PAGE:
It was actually quite easy. After establishing our base camp at 8000 feet elevation, we then would skin up to variousgetting ready portions of the mountain and then lock in our heals and alpine ski down in the soft warmed up corn snow. Turns just feel like you are spreading butter on a fresh baked bread.

Ski mountaineering is a challenge of terrain and weather. The snow is at the mercy of the course of the sun. It is icy and unforgiving at night and in cold cloud cover, then when baking in the blue skies the surface softens and promises pristine turns. The extremes of temperatures change in the matter of minutes. At one moment a gust of wind will blow clouds through and induce us to bundle up up to our ski parka, and in a short while, it will clear out and heat up forcing all mountaineers to shed layers quickly or fog your glacier glasses and soak your shirt from sweat (which will later on freeze when it gets cold again).

Self management is the key principle to enjoying mountaineering. That and physical fitness. At high elevation, you need to breathe right, eat thousands of calories and stay hydrated.

Hiking consists typically of 60 minutes of steady climbing followed by a short ten minute “rest” which is anything but relaxing. In the ten minutes you need to add jacket layers because it gets cold quick when you’re not moving and then force feed yourself a descent snack, drink at least 1/3-1/2 Liter of water, reapply sunscreen and make any equipment adjustments for the next 60 minute push.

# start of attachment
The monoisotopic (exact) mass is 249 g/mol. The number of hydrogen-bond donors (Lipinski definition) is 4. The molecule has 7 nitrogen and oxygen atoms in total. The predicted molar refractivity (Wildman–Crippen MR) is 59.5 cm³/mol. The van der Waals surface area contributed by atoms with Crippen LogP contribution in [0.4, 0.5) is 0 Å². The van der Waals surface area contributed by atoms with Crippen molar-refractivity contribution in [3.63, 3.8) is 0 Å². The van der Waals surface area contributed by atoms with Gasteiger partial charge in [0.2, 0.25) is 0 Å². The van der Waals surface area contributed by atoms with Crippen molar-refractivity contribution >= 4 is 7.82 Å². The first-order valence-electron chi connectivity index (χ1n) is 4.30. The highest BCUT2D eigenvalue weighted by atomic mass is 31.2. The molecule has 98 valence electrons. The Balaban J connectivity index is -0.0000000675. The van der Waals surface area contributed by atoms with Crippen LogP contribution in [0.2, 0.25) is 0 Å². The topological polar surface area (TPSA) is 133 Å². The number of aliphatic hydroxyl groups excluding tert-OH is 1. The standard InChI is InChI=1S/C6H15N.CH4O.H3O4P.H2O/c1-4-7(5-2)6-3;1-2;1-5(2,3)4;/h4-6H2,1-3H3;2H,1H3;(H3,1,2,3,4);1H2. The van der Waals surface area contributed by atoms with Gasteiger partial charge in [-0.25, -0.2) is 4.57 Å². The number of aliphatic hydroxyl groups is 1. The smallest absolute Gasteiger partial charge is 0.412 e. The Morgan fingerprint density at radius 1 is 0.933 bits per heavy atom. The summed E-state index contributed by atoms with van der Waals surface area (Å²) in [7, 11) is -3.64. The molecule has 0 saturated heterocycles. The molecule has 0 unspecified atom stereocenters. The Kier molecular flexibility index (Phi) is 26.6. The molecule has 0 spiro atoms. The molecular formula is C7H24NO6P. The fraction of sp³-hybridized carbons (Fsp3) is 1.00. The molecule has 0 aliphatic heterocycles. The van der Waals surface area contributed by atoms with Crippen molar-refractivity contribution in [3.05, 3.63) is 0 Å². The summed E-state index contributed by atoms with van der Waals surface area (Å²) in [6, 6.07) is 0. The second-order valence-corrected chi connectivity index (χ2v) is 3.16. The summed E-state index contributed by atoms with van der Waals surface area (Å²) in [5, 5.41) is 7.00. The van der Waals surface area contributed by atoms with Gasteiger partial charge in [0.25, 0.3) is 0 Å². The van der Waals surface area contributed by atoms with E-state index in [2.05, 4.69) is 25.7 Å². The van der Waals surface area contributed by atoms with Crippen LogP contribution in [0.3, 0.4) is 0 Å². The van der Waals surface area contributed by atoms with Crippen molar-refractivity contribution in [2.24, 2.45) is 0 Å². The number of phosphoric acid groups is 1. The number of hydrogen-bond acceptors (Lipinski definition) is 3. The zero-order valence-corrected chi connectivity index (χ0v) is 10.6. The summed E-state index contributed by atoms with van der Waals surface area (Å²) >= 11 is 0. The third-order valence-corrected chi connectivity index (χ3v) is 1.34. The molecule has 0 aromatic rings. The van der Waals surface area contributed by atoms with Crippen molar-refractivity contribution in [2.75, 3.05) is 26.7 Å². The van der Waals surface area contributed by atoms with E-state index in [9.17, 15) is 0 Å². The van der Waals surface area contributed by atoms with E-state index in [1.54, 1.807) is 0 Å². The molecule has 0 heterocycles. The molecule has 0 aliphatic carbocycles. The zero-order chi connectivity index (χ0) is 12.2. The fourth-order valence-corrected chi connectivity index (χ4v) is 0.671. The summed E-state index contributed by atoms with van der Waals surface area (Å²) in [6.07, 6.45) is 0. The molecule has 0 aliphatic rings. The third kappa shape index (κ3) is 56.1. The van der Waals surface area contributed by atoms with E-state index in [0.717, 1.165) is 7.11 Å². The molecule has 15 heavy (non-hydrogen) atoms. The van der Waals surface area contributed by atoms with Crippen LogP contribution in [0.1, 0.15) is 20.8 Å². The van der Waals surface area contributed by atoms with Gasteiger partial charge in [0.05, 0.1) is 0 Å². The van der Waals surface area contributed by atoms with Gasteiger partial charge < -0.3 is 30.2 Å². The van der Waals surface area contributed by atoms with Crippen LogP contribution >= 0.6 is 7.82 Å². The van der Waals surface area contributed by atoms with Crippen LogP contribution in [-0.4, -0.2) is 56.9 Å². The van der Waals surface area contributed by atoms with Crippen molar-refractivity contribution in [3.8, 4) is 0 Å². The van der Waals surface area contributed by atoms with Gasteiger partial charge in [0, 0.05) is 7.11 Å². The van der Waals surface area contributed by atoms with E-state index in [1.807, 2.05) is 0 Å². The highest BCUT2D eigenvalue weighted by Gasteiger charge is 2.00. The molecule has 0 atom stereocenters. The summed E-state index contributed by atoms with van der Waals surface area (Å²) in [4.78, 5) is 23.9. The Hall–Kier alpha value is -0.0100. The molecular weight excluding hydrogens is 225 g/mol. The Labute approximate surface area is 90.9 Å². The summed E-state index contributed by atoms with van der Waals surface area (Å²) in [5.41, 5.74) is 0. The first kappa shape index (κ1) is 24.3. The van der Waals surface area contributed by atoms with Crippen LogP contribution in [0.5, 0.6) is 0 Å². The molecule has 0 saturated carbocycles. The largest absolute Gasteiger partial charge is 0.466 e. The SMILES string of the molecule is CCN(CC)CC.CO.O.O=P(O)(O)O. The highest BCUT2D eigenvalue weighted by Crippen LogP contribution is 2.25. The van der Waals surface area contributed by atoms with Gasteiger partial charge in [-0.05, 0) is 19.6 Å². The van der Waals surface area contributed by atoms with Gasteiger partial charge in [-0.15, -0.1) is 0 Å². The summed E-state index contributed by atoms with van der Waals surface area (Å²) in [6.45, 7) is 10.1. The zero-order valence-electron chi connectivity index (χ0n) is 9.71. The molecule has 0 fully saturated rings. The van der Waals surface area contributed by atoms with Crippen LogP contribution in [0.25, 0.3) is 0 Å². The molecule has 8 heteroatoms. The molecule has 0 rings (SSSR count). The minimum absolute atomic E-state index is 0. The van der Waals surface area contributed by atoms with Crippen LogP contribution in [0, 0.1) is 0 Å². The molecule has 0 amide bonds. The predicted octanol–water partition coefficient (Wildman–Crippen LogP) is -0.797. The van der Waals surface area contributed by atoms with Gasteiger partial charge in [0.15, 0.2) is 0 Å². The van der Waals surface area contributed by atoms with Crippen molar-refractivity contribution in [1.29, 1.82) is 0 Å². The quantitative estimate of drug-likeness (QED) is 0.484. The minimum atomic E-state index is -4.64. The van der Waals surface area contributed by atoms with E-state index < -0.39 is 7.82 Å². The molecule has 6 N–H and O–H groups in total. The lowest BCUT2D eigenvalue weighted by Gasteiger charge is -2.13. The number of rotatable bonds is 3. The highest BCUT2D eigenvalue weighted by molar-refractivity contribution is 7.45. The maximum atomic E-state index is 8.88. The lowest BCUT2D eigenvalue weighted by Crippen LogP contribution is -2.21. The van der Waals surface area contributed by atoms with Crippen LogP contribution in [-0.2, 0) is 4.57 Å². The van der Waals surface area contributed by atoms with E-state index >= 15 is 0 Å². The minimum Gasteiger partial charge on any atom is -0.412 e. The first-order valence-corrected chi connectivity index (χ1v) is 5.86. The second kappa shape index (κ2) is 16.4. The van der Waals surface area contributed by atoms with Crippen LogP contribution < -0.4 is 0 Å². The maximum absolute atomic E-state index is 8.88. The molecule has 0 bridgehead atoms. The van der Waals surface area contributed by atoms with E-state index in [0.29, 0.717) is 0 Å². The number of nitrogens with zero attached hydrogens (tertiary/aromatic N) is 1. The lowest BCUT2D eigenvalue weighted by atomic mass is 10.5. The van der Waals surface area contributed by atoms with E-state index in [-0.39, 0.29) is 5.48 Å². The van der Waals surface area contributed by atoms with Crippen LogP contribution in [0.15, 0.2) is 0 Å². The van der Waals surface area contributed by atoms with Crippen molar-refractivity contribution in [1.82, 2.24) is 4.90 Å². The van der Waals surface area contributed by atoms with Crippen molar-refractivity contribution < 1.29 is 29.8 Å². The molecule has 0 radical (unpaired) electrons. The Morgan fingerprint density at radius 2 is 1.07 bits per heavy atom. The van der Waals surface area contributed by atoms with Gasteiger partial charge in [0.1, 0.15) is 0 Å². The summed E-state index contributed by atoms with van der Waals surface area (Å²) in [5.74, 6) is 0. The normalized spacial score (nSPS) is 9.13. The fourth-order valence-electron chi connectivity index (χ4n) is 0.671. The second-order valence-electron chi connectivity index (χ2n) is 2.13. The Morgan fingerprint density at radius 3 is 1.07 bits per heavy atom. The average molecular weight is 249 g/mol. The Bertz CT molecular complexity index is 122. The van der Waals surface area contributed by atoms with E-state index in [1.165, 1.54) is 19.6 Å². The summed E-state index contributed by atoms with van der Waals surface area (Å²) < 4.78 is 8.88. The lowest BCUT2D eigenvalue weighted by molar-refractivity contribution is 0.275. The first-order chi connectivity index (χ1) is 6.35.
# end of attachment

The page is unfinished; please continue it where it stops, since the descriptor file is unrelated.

We simulated this pace for the two warm up days as we took it easy skiing the lower slopes by day and slept through the 50 – 70 mph gusting wind in our tents at night. Our first night it dropped to a frigid -5 degrees F causing me to shiver in all my layers of clothes I brought with me. That night sucked.

Summit night fortunately was not so oppressive. It was a pleasant 20 degrees when we embarked for the summit at 3am. We skinned as far as we could until the slope became too steep. Then, we attached the skis to our bags and we walked up the mountain roped together with crampons and ice axe.

I felt we had perfect conditions. We were moving at a descent pace and were approaching the summit, until, 1000 feet from the top, the winds picked up. Roped together one of my co-clients kept slipping in the wind and we were preparing to self arrest to prevent a treacherous fall and slide down the face of Avalanche gulche.

We all moved quickly for cover under a boulder near a ridge but this provided us with little shelter. Unfortunately, this was the end of the line for us. It was determined too dangerous to continue when it was too difficult to hear each other shout at each other from 10 feet away.

We replaced our crampons with skis and proceed with down the icy scree on a power turn of shame.

My disappointment was fleeting. I was intently focused on not falling, because loosing my edge with any bit of speed will lead to a long painful slide down a 40 degree 2000 foot slope. My guide admitted it was one of the worst conditions he had ever experienced in 69 summit attempts.

It was a total shock to experience such extreme, windy, treacherous conditions in rapid moving cloud cover at 13,000 feet because at 10,000  feet, it was a spring skiing wonderland. Thigh burning razor sharp turns on crust, turned into ballet carving on the soft corn snow at the lower elevation.

Shasta does not go as one for the books as a summit, and I failed the Oklahoma couple and could not find the inter-dimensional beings.